Churchill rarely nursed a grudge. Though Joe Kennedy had upset him with defeatism when the war began, he quickly forgot. He sent condolences and flowers to the funeral of Kathleen Kennedy in 1948 and admired JFK from what he read about the young man and mutual acquaintances. He was anxious to meet Jack in 1959.
In May 1940 Stanley Bruce argued for a peace settlement with Hitler. Churchill struck out this paragraph, and wrote in the margin: “No.” Next, Bruce wrote that “the further shedding of blood and the continuance of hideous suffering is unnecessary.” Churchill wrote: “Rot."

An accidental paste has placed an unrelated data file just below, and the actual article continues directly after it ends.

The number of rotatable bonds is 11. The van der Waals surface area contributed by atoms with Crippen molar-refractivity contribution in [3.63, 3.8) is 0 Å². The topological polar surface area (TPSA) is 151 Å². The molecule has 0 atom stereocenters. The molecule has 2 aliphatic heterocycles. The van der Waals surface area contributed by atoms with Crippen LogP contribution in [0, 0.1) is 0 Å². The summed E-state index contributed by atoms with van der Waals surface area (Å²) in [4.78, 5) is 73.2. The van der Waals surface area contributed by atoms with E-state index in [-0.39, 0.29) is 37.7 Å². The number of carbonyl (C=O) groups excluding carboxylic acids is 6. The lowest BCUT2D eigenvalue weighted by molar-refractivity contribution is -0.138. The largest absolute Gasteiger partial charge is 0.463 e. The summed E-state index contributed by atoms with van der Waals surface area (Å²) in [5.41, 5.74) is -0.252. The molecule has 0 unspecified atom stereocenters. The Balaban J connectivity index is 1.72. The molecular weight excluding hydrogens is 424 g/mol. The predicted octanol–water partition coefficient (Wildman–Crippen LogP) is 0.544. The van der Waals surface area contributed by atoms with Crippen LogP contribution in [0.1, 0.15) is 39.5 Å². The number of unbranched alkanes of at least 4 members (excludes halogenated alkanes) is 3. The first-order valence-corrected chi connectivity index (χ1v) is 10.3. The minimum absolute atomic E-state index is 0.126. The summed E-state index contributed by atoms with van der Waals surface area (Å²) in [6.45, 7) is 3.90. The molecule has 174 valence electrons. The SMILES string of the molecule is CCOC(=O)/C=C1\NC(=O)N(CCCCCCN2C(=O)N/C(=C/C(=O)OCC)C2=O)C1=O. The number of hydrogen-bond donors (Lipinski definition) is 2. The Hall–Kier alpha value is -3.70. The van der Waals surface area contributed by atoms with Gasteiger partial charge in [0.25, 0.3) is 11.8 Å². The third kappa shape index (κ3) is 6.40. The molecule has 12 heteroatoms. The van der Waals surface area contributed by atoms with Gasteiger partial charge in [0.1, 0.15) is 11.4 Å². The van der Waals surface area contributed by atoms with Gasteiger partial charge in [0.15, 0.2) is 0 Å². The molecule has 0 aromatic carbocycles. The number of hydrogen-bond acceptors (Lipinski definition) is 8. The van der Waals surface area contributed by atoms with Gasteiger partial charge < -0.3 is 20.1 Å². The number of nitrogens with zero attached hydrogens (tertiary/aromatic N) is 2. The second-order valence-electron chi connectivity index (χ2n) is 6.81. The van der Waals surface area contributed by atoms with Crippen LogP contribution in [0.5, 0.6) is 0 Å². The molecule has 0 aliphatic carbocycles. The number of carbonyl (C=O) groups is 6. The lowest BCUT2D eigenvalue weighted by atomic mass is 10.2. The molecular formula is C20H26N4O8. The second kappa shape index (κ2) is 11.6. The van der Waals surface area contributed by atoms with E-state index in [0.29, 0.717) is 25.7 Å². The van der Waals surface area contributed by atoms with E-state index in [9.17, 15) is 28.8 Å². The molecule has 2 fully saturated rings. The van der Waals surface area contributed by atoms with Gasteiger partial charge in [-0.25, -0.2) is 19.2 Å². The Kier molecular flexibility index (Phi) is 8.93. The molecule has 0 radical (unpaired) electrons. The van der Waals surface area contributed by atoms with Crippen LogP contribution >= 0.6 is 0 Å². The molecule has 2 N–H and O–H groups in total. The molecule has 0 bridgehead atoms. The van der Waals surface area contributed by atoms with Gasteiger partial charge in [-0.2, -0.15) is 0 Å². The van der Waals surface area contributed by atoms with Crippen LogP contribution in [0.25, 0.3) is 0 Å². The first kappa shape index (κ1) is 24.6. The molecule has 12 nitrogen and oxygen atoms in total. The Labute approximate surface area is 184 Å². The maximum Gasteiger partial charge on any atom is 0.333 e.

In the time since his funeral I learned that Churchill’s life and thought—the eerie relevancy of his challenges and experiences—still call to us across the years. There will always be scoffers, who portray him as an anachronism. “In doing so, it is they who are the losers,” Martin Gilbert concluded, “for he was a man of quality: a good guide for our troubled present, and for the generations now reaching adulthood.”